5 Policy Changes Which Affect Legal Immigrants in 2019

President Donald Trump aimed to reduce legal immigration and increase the Department of Homeland Security’s (DHS) authority to ensure the immigration laws are followed last year. There are some changes and updates to immigration policy which are punitive in nature, while others aid foreigners in obtaining immigration benefits such as naturalization, permanent residency, and extensions for visas.

Here are five changes which will affect legal immigrants in the United States in 2019:

  1. A new procedure for the issuance of Notices to Appear (NTAs) – When it comes to deportation, the DHS expanded the list of reasons legal immigrants can be removed from the United States back in June 2018. The updated list includes crime convictions and charges, fraudulence, abusing public benefits, and denials of immigration benefits.
  2. USCIS can deny immigration applications without initially warning applicants – Immigration adjudicators do not have to issue a Notice of Intent to Deny (NOID) or Request for Evidence (RFE) before denying applications for immigration benefits as of July 2018. These two warnings afford applicants and their lawyers more time to fix errors and/or hand over more documentation before officials rule on each case.
  3. Increase the validity of Form I-693 – This form generally accompanies medical and vaccination exam results necessary to meet federal health requirements to obtain immigration benefits. As of October 2018, Form I-693 can now be signed by an approved doctor up to two months prior to filing an application.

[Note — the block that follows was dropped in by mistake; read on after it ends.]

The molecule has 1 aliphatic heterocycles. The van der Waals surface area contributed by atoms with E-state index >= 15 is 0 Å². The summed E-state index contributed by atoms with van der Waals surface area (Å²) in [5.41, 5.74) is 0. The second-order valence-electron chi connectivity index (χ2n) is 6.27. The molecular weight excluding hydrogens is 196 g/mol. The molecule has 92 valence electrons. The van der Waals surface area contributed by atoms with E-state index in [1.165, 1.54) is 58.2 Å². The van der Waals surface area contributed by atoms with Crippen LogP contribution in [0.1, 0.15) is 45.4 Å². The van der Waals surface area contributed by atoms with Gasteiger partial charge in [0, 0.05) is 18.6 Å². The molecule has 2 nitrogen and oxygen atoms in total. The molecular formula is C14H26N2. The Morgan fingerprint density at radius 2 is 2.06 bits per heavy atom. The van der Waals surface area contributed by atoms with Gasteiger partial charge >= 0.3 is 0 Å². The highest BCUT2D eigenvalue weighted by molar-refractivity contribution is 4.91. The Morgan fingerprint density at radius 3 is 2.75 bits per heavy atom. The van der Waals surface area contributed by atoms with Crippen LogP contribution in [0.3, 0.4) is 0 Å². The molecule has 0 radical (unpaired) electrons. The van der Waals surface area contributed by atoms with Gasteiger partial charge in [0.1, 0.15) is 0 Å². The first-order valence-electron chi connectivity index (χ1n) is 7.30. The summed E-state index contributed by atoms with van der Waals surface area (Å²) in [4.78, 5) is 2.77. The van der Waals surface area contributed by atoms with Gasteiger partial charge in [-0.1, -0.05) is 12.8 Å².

4. Establish joint residence while married to become U.S. citizen – As of October 2018, if an immigrant spouse wishes to obtain U.S. citizenship, he/she must remain married to a U.S. citizen and cohabitate for at least three years before applying for naturalization. If the marriage ends before the three-year limit, he/she cannot apply for U.S. citizenship.
  5. The interview for green cards through marriage can be waived – In order to upgrade from conditional residency to permanent residency due to marriage with a U.S. citizen or legal resident, the couple must first be interviewed by USCIS officials to determine the validity of the marriage, which often makes them nervous. As of November 2018, if there is enough evidence proving that the marriage is authentic, immigration adjudicators may waive the interview.

If you are dealing with a pressing immigration issue which requires the legal assistance of an experienced lawyer in Phoenix, AZ, contact Kanu & Associates, P.C. and discuss your case with our Phoenix immigration attorney today.

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